by Marsha McCreadie
When the Oracle asked Niki de Saint Phalle which it would be, “perfection of the life or perfection of the art,” she said, “Screw Yeats. I’ll take both.”
For the most part, this is what artist-sculptor Saint Phalle did and what she got. An installation of nine of her sculptures, mainly representing her fanciful gigantisms phase and the final colorful chapter of her work, is on public display on Park Avenue in the 50s this summer and much of the upcoming fall. The occasion—really the celebration—is the 10th anniversary of Saint Phalle’s death.
For New Yorkers, whether sticky in the city or in and out of town, the outdoors season is right, the colors bright, the spirits high. The generously sized figures, thighs and bosoms to rival Botero’s, include some of her most well-known works (no, not “Hon,” or “She,” the huge prone pregnant body into whose cavernous vagina the public can walk—that one is permanently on display in Sweden and would take up half a subway stop) that include “Les Baigneurs” (“The Bathers”) from 1983, made of polyester resin, and the highly comic “Les Trois Graces Fontaine” from 1999, poly ceramic, stained, mirrored glass figures in pop art bathing suits, camping it up. Probably not what Greek classicists had in mind, but joyful as all get-out.
These represent her signature Nana (French slang for “broad” or “chick”) series, originally inspired by the pregnant Clarice Rivers, wife of Larry. Also on display is “Nana on a Dolphin,” as described, making nearby office buildings look very dull indeed.
To Saint Phalle’s credit, she was exploring female archetypes and imagery a few years before it became de rigeur. From a wealthy Franco-American family, she once was a model for French Vogue but became interested in art, even getting kicked out of the exclusive Brearley School for painting fig leaves red, she said, and subsequently becoming an artistic autodidact. Seemingly always part of the movement du jour, it didn’t hurt that she had a talent for getting with the right people, the emerging influences—in the very early 1960s, for instance, hanging with pals like Christo and Jean Tinguely (eventually one of her husbands) when they were practicing the Dada-influenced movement of conceptual art.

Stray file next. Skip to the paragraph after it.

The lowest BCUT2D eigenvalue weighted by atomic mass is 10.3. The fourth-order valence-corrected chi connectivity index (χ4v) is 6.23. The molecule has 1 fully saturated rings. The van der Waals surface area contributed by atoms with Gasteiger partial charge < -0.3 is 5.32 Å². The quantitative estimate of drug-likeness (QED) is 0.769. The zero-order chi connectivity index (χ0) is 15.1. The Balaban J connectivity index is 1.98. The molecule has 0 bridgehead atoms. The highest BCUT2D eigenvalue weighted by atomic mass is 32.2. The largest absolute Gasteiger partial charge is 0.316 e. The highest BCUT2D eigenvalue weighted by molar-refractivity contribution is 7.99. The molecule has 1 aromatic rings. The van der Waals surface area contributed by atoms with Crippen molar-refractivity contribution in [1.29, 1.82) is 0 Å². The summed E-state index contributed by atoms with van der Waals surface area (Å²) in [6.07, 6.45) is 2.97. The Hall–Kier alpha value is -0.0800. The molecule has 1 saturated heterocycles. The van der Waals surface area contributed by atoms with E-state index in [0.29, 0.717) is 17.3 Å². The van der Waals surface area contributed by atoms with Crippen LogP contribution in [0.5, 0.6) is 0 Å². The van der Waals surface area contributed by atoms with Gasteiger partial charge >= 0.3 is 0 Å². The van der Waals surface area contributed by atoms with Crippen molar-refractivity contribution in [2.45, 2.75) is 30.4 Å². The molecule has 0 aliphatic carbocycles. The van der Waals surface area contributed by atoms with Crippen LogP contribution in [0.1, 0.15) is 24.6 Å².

She first achieved notoriety for her “shooting paintings,” hidden paint containers shot by pistol to finish the work. You get the idea: random, violence, what is art? How we miss the ’60s!
But she truly hit her stride with the fanciful large sculptures that became her trademark, often used in public gardens such as her Tarot Garden in Tuscany, an enterprise 20 years in the making financed in part by her self-named perfume. Especially appealing to kids, the playful aspects of her surrealistic amusement park-like spaces were seemingly at odds with a temperament that once led to a nervous breakdown.
For New Yorkers right now, the installations are in tune with our temper and taste: Women, sports figures, people of color. If you’re on Park Avenue at 59th Street North, check out Louis Armstrong (polyurethane foam, resin and steel) and Miles Davis at 58th Street North (similar materials), both from Saint Phalle’s Black Heroes series, as well as an homage to Michael Jordan and “Baseball Player” (nod to Tony Wynn).
Nine sculptures by Saint Phalle are on view on Park Avenue from 52nd to 60th Street, July 12-Nov. 15.
For more information, contact the Nohra Haime Gallery, the gallery responsible for the full Saint Phalle retrospective last fall, at 730 5th Ave., 212-888-3550, firstname.lastname@example.org.
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